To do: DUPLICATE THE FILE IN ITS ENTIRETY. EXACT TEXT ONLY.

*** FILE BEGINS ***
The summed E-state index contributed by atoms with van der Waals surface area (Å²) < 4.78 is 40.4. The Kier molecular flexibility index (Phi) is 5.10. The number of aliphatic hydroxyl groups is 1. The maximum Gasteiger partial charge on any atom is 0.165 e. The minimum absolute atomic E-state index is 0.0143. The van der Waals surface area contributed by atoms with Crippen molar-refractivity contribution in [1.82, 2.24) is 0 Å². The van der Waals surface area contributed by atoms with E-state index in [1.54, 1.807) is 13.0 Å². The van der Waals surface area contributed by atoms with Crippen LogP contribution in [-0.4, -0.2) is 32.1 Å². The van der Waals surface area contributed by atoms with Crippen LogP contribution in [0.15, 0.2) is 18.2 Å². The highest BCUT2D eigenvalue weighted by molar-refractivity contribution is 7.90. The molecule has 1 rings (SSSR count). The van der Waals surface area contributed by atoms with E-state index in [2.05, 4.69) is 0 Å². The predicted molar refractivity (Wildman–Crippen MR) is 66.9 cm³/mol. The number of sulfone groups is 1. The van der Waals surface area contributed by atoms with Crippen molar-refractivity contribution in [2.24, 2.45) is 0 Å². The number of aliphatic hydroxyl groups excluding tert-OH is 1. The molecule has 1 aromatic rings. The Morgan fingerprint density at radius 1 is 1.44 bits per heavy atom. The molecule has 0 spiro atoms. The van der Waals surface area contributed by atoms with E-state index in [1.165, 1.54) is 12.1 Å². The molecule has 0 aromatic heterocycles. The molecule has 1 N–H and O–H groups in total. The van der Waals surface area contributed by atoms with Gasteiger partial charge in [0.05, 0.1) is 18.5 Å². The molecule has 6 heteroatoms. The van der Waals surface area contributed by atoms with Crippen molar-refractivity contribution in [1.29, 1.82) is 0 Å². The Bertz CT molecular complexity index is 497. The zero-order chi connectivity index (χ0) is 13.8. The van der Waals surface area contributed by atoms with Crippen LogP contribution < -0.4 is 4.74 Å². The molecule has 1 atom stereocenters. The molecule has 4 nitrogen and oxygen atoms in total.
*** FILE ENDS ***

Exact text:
The summed E-state index contributed by atoms with van der Waals surface area (Å²) < 4.78 is 40.4. The Kier molecular flexibility index (Phi) is 5.10. The number of aliphatic hydroxyl groups is 1. The maximum Gasteiger partial charge on any atom is 0.165 e. The minimum absolute atomic E-state index is 0.0143. The van der Waals surface area contributed by atoms with Crippen molar-refractivity contribution in [1.82, 2.24) is 0 Å². The van der Waals surface area contributed by atoms with E-state index in [1.54, 1.807) is 13.0 Å². The van der Waals surface area contributed by atoms with Crippen LogP contribution in [-0.4, -0.2) is 32.1 Å². The van der Waals surface area contributed by atoms with Crippen LogP contribution in [0.15, 0.2) is 18.2 Å². The highest BCUT2D eigenvalue weighted by molar-refractivity contribution is 7.90. The molecule has 1 rings (SSSR count). The van der Waals surface area contributed by atoms with E-state index in [2.05, 4.69) is 0 Å². The predicted molar refractivity (Wildman–Crippen MR) is 66.9 cm³/mol. The number of sulfone groups is 1. The van der Waals surface area contributed by atoms with Crippen molar-refractivity contribution in [2.24, 2.45) is 0 Å². The number of aliphatic hydroxyl groups excluding tert-OH is 1. The molecule has 1 aromatic rings. The Morgan fingerprint density at radius 1 is 1.44 bits per heavy atom. The molecule has 0 spiro atoms. The van der Waals surface area contributed by atoms with E-state index in [1.165, 1.54) is 12.1 Å². The molecule has 0 aromatic heterocycles. The molecule has 1 N–H and O–H groups in total. The van der Waals surface area contributed by atoms with Gasteiger partial charge in [0.05, 0.1) is 18.5 Å². The molecule has 6 heteroatoms. The van der Waals surface area contributed by atoms with Crippen molar-refractivity contribution in [1.29, 1.82) is 0 Å². The Bertz CT molecular complexity index is 497. The zero-order chi connectivity index (χ0) is 13.8. The van der Waals surface area contributed by atoms with Crippen LogP contribution < -0.4 is 4.74 Å². The molecule has 1 atom stereocenters. The molecule has 4 nitrogen and oxygen atoms in total.